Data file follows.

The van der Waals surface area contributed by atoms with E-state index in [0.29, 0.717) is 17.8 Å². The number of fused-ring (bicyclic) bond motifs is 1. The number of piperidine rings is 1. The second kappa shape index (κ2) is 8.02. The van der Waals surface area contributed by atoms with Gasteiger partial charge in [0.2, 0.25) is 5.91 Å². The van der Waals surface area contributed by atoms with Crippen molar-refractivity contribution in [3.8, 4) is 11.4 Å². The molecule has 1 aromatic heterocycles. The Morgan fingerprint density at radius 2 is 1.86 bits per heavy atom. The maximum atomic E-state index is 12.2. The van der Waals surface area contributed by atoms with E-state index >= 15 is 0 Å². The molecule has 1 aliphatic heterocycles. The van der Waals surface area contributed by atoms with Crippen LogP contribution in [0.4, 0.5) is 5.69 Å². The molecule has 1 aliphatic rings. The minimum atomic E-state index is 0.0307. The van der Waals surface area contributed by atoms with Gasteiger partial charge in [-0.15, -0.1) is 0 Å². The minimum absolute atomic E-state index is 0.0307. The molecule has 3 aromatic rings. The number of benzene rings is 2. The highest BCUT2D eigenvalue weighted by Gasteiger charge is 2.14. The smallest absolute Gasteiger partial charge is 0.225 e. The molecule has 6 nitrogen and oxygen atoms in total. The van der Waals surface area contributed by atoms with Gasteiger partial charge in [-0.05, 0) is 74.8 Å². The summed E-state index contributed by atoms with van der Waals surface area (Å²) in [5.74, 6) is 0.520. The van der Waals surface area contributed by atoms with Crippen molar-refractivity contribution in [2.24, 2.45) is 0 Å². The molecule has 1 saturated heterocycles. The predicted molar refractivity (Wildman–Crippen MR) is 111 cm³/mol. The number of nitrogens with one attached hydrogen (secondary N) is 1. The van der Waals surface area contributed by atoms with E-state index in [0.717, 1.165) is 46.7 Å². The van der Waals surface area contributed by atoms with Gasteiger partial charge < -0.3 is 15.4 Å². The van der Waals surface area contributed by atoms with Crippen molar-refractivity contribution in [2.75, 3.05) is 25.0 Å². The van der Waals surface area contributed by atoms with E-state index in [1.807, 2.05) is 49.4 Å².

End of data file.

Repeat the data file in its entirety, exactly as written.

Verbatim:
The van der Waals surface area contributed by atoms with E-state index in [0.29, 0.717) is 17.8 Å². The number of fused-ring (bicyclic) bond motifs is 1. The number of piperidine rings is 1. The second kappa shape index (κ2) is 8.02. The van der Waals surface area contributed by atoms with Gasteiger partial charge in [0.2, 0.25) is 5.91 Å². The van der Waals surface area contributed by atoms with Crippen molar-refractivity contribution in [3.8, 4) is 11.4 Å². The molecule has 1 aromatic heterocycles. The Morgan fingerprint density at radius 2 is 1.86 bits per heavy atom. The maximum atomic E-state index is 12.2. The van der Waals surface area contributed by atoms with E-state index >= 15 is 0 Å². The molecule has 1 aliphatic heterocycles. The van der Waals surface area contributed by atoms with Crippen LogP contribution in [0.4, 0.5) is 5.69 Å². The molecule has 1 aliphatic rings. The minimum atomic E-state index is 0.0307. The van der Waals surface area contributed by atoms with Gasteiger partial charge in [-0.15, -0.1) is 0 Å². The minimum absolute atomic E-state index is 0.0307. The molecule has 3 aromatic rings. The number of benzene rings is 2. The highest BCUT2D eigenvalue weighted by Gasteiger charge is 2.14. The smallest absolute Gasteiger partial charge is 0.225 e. The molecule has 6 nitrogen and oxygen atoms in total. The van der Waals surface area contributed by atoms with Gasteiger partial charge in [-0.05, 0) is 74.8 Å². The summed E-state index contributed by atoms with van der Waals surface area (Å²) in [5.74, 6) is 0.520. The van der Waals surface area contributed by atoms with Crippen molar-refractivity contribution in [2.24, 2.45) is 0 Å². The molecule has 1 saturated heterocycles. The predicted molar refractivity (Wildman–Crippen MR) is 111 cm³/mol. The number of nitrogens with one attached hydrogen (secondary N) is 1. The van der Waals surface area contributed by atoms with E-state index in [0.717, 1.165) is 46.7 Å². The van der Waals surface area contributed by atoms with Gasteiger partial charge < -0.3 is 15.4 Å². The van der Waals surface area contributed by atoms with Crippen molar-refractivity contribution in [2.75, 3.05) is 25.0 Å². The van der Waals surface area contributed by atoms with E-state index in [1.807, 2.05) is 49.4 Å².